Here, one should understand that coming of other thoughts in the mind in the course of the Prayer is one thing and being unmindful of the Prayer and thinking other things during it quite another. The first state is a natural human weakness. Thoughts do interfere without intention, and as soon as a believer feels that his attention is wandering from the Prayer, he gathers it and brings it back to the Prayer. The other state is of being neglectful of the Prayer, for in it man only goes through an exercise of the Prayer mechanically, he has no intention of the remembrance of God in his heart. From the commencement of the Prayer till its completion his heart is not turned towards God even for a moment, and he remains engrossed in the thoughts with which he entered the Prayer.
This can be an independent sentence as well as one relating to the preceding sentence. In the first case, it would mean that they do not perform any act of goodness with a pure intention for the sake of God, but whatever they do, they do to be seen of others so that they are praised, are considered righteous, their good act is publicized and its advantage and benefit accrues to them here in the world. In the second case, the meaning would be that they pray to be seen. The commentators generally have preferred the second meaning, for at first sight it appears that it relates to the preceding sentence. Ibn Abbas says: It implies the hypocrites who prayed to be seen. They performed the Prayer if there was somebody to see them, but did not perform it if there was nobody to see them. In another tradition his words are to the effect: If they were alone they did not pray; but if there were others, they prayed. (Ibn Jarir, Ibn al-Mundhir, Ibn Abi Hatim , Ibn Marduyah, Baihaqi , in Ash-Shuab). In the Quran the hypocrites have been described thus: When they rise up for the salat, they go reluctantly to it, merely to be seen of people and they remember Allah but little. (Surah An-Nisa, Ayat 142).
The word used is maun. The view held by Ali, Ibn Umar, Saeed bin Jubair, Qatadah, Hasan Basri, Muhammad bin Hanafiyyah, Dahhak, Ibn Zaid, Ikrimah, Mujahid, Ata and Zuhri is that it implies the zakat while Ibn Abbas, Ibn Masud, Ibrahim Nakhai, Abu Malik and many other scholars have expressed the opinion that it implies items of common use; for example, cooking-pot, bucket, hatchet, balance, salt, water, fire, flint (now its successor, the match-stick), etc. which the people generally borrow from each other. A statement of Saeed bin Jubair and Mujahid also supports it. Another view of Ali also is that it implies the zakat as well as the little courtesies and kindnesses of daily life. Ibn Abi Hatim has related from Ikrimah that maun of the highest form is zakat and of the lowest lending of a sieve, bucket, or needle to a borrower. Abdullah bin Masud says: We, the companions of Muhammad (peace be upon him), used to say, and according to other traditions, in the time of the Prophet (peace be upon him), used to say that maun implies lending of the cooking pot, hatchet, bucket, balance, and such other things. (Ibn Jarir, Ibn Abi Shaibah, Abu Daud, Nasai, Bazzar, Ibn al-Mundhir, Ibn Abi Hatim, Tabarani in Al- Ausat, Ibn Marduyah, Baihaqi in As-Sunan). Saad bin Iyad without specifying any names has related almost the same view from the companions of the Prophet (peace be upon him), which shows that he had heard this from several companions. (Ibn Jarir, Ibn Abi Shaibah). Dailami, Ibn Asakir, and Abu Nuaim have related a tradition from Abu Hurairah in which he says that the Prophet (peace be upon him) explained this verse saying that it implies the hatchet, bucket and other such things. If this tradition is genuine, it probably did not come to the notice of other scholars; otherwise it was not possible that other people should have given any other commentary of this verse.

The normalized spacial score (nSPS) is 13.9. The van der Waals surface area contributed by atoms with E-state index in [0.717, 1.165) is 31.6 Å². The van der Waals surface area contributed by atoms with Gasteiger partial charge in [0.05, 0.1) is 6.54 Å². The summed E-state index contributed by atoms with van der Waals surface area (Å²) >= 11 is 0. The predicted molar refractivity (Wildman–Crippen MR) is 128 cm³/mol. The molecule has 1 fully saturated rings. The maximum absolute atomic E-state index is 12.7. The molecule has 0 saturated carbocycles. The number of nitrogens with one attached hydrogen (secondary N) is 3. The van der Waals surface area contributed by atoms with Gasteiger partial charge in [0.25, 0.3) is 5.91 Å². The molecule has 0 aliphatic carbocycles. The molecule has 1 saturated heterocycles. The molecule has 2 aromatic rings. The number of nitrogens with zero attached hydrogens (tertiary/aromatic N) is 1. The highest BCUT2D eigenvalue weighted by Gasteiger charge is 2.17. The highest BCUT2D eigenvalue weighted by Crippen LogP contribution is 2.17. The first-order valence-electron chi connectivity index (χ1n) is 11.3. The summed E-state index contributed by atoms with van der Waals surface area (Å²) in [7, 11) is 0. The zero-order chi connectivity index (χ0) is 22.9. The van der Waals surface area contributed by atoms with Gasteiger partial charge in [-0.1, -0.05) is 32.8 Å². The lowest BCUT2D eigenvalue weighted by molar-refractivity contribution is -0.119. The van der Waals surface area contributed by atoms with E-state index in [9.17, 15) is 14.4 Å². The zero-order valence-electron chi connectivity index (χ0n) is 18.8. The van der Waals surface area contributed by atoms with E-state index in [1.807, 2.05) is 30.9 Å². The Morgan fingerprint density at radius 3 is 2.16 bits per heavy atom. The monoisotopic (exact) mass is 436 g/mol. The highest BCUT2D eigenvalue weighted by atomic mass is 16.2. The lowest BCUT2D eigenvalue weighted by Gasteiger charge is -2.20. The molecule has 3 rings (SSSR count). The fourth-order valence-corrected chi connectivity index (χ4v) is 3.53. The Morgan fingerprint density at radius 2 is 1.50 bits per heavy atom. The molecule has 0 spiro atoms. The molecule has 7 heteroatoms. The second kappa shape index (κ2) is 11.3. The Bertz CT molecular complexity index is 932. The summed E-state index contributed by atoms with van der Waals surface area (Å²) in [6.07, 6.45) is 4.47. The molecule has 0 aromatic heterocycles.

Maun in fact is a small, little thing useful to the people. Accordingly, zakat also is maun, for it is a little amount out of much wealth, which one has to give away in order to help the poor, and the other small items of common use are also maun as mentioned by Abdullah Ibn Masud and the scholars who share his viewpoint. The majority of the commentators say that maun applies to all those small things which the neighbors usually ask each other for, and asking for these is not in any way blameworthy, for the rich and the poor, all stand in need of these at one time or another. However, to show stinginess in lending these is regarded as mean behavior morally. Generally these things by themselves last and the neighbor returns them in the original form after he has used them. It would also be maun if a neighbor asks the other for a bed or bedding items on the arrival of guests, or asks the neighbor’s permission to have loaves baked in his oven, or wants to leave some valuables in the neighbor’s custody when going out of his house for some days. Thus, the verse means to impress that denial of the Hereafter renders a man so narrow-minded and niggardly that he is not even prepared to make a most minor sacrifice for the sake of others